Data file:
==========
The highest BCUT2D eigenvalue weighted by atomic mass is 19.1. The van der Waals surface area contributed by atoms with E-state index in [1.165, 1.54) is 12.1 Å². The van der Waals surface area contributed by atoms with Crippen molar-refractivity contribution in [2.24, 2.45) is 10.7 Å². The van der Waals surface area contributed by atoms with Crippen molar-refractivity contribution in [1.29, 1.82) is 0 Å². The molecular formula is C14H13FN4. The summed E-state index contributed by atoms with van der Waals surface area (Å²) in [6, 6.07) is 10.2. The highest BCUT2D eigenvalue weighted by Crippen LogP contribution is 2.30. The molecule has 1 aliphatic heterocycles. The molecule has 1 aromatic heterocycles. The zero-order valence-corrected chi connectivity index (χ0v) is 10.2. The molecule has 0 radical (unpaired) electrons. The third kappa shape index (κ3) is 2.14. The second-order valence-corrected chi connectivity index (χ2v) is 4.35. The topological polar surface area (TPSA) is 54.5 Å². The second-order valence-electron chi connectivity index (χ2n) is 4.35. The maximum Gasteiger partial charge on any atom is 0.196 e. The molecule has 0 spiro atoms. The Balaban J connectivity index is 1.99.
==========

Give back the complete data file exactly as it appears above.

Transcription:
The highest BCUT2D eigenvalue weighted by atomic mass is 19.1. The van der Waals surface area contributed by atoms with E-state index in [1.165, 1.54) is 12.1 Å². The van der Waals surface area contributed by atoms with Crippen molar-refractivity contribution in [2.24, 2.45) is 10.7 Å². The van der Waals surface area contributed by atoms with Crippen molar-refractivity contribution in [1.29, 1.82) is 0 Å². The molecular formula is C14H13FN4. The summed E-state index contributed by atoms with van der Waals surface area (Å²) in [6, 6.07) is 10.2. The highest BCUT2D eigenvalue weighted by Crippen LogP contribution is 2.30. The molecule has 1 aliphatic heterocycles. The molecule has 1 aromatic heterocycles. The zero-order valence-corrected chi connectivity index (χ0v) is 10.2. The molecule has 0 radical (unpaired) electrons. The third kappa shape index (κ3) is 2.14. The second-order valence-corrected chi connectivity index (χ2v) is 4.35. The topological polar surface area (TPSA) is 54.5 Å². The second-order valence-electron chi connectivity index (χ2n) is 4.35. The maximum Gasteiger partial charge on any atom is 0.196 e. The molecule has 0 spiro atoms. The Balaban J connectivity index is 1.99.